Corn Springs Campground

The Corn Springs Campground is located deep in a canyon of the Chuckwalla Mountains and has a $6.00 per night camping fee. Situated adjacent to a stand of California fan palms. This oasis supports abundant wildlife and is an important stopping place for migratory birds. Wheelchair accessible.

Corn Springs was a major occupation site of prehistoric Native American Indian groups. The petroglyphs at Corn Springs are one of the finest examples of rock art in the Colorado Desert. They display a wide variety of elements and cover a long time span, with the earliest petroglyphs dating as far back as 10,000 years.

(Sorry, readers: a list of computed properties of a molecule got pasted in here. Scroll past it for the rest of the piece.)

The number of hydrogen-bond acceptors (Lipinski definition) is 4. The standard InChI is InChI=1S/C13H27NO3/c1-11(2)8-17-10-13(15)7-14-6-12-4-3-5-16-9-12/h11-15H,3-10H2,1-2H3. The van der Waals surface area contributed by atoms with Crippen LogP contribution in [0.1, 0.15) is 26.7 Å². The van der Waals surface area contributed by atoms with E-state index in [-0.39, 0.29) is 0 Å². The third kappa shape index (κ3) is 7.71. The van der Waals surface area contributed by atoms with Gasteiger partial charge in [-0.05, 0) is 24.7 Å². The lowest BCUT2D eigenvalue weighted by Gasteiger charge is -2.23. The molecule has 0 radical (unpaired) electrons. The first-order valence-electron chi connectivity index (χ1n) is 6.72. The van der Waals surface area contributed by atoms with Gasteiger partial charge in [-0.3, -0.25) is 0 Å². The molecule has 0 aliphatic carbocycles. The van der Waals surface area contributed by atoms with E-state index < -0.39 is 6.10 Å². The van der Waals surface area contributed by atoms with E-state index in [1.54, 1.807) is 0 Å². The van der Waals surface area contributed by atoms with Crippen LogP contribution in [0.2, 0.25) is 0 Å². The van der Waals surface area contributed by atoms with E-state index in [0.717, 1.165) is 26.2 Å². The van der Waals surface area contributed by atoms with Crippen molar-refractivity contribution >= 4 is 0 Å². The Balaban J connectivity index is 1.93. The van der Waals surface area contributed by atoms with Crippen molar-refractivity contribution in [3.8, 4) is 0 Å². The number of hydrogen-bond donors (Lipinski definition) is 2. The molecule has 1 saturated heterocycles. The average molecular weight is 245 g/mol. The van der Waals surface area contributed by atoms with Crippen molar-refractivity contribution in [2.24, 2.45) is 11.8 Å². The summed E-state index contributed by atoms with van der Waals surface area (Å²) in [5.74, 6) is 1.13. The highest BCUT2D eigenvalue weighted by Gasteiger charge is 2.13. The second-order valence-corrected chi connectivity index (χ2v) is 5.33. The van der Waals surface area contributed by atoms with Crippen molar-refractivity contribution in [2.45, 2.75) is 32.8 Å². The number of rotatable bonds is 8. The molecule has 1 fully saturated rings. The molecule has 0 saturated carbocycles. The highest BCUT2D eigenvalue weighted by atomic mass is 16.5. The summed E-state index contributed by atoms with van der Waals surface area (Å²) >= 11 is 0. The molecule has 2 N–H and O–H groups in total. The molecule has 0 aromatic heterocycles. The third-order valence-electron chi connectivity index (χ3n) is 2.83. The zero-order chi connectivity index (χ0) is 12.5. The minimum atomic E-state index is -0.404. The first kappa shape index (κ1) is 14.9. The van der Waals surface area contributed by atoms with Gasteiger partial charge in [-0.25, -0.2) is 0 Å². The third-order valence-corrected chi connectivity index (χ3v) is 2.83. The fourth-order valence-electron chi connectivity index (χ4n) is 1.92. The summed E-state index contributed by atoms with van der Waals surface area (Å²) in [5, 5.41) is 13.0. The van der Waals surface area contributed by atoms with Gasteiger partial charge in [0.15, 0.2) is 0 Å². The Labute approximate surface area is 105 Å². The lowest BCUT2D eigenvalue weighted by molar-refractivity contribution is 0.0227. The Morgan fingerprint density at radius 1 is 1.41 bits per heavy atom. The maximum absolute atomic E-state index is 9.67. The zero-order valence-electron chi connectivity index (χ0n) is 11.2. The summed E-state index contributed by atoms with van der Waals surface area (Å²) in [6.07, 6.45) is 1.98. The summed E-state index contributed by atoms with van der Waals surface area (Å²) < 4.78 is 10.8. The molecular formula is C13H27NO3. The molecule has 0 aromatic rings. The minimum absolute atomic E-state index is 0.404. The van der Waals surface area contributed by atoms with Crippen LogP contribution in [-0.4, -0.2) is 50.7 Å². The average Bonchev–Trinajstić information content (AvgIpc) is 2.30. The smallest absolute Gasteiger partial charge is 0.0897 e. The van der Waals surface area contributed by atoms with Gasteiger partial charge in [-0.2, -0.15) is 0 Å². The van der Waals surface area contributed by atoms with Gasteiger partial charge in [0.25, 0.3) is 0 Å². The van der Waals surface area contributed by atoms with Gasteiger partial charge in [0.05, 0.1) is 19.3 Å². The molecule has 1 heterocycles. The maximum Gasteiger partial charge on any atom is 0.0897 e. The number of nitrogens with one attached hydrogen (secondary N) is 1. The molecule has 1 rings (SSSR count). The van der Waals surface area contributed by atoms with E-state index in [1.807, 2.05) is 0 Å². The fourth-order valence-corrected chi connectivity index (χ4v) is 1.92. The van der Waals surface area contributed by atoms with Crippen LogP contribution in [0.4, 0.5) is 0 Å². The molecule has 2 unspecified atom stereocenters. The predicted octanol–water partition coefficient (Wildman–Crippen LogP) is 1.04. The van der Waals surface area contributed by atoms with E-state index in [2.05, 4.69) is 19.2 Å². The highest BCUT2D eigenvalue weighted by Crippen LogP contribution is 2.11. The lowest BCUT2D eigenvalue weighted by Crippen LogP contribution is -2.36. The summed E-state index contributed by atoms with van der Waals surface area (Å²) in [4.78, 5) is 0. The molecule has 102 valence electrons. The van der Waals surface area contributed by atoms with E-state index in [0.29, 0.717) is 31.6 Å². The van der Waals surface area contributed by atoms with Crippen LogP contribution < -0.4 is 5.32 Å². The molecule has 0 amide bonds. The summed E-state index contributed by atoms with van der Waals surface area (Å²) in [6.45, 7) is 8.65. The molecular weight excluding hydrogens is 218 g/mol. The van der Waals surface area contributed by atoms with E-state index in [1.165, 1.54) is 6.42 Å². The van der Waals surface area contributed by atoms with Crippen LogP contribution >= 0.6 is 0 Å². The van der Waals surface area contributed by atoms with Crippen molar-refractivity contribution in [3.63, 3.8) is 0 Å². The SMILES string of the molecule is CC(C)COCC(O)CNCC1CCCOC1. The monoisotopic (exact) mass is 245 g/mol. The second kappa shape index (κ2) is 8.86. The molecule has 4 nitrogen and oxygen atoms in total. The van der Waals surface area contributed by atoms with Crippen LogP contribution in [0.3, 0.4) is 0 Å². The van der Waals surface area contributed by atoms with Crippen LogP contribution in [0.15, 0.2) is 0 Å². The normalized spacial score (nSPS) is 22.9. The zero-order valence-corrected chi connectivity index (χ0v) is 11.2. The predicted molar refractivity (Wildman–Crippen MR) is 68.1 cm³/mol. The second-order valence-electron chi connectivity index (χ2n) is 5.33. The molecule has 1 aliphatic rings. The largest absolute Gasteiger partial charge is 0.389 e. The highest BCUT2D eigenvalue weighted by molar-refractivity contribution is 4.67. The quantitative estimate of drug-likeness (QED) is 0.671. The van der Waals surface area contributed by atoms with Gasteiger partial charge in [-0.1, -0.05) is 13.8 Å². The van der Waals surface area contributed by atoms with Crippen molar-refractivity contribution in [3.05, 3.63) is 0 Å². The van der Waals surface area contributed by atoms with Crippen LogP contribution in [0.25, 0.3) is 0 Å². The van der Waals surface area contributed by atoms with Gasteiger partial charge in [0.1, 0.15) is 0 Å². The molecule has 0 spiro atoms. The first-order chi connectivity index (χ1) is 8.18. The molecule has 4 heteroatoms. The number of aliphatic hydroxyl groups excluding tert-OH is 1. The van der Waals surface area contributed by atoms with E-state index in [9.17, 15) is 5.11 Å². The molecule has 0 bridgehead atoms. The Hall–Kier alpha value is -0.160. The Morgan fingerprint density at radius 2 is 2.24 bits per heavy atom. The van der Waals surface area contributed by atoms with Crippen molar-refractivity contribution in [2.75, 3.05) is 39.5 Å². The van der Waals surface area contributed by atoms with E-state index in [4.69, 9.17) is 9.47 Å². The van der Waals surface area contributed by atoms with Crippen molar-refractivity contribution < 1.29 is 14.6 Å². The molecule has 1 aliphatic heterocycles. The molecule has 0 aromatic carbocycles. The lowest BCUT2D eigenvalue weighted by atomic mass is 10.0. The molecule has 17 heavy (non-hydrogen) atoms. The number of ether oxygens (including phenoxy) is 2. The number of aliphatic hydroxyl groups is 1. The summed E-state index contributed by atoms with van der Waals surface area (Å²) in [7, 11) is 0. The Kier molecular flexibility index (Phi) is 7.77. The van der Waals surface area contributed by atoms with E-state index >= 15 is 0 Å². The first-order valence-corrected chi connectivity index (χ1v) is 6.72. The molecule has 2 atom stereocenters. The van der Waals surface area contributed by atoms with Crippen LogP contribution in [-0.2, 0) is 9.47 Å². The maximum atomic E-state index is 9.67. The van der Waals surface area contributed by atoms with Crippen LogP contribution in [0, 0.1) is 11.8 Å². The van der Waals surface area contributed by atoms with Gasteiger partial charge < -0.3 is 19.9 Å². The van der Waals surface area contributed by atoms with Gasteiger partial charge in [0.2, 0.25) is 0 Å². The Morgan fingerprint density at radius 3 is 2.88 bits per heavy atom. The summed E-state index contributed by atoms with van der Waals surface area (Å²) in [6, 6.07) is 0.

In addition to being a route for Native American Indians moving east and west, Corn Springs was used by the Chemehuevi Indians who moved into California about 1,100 A.D. These Native American Indians lived in harmony with the desert ecosystem, utilizing many of the native plants.The campground is located about 10 miles from Interstate 10. Two-wheel-drive passenger vehicles can reach the campground. From Interstate 10, take Exit # 201 onto Chuckwalla Valley Road. Take Chuckwalla Valley Road south to Corn Springs Road. Turn right onto Corn Springs Road and drive 6.8 miles. You will see the sign for Corn Springs Campground in front of the oasis. Turn right into the campground.760-833-7100BLM_CA_Web_PS@blm.govN/ABLM_CA_Web_PS@blm.gov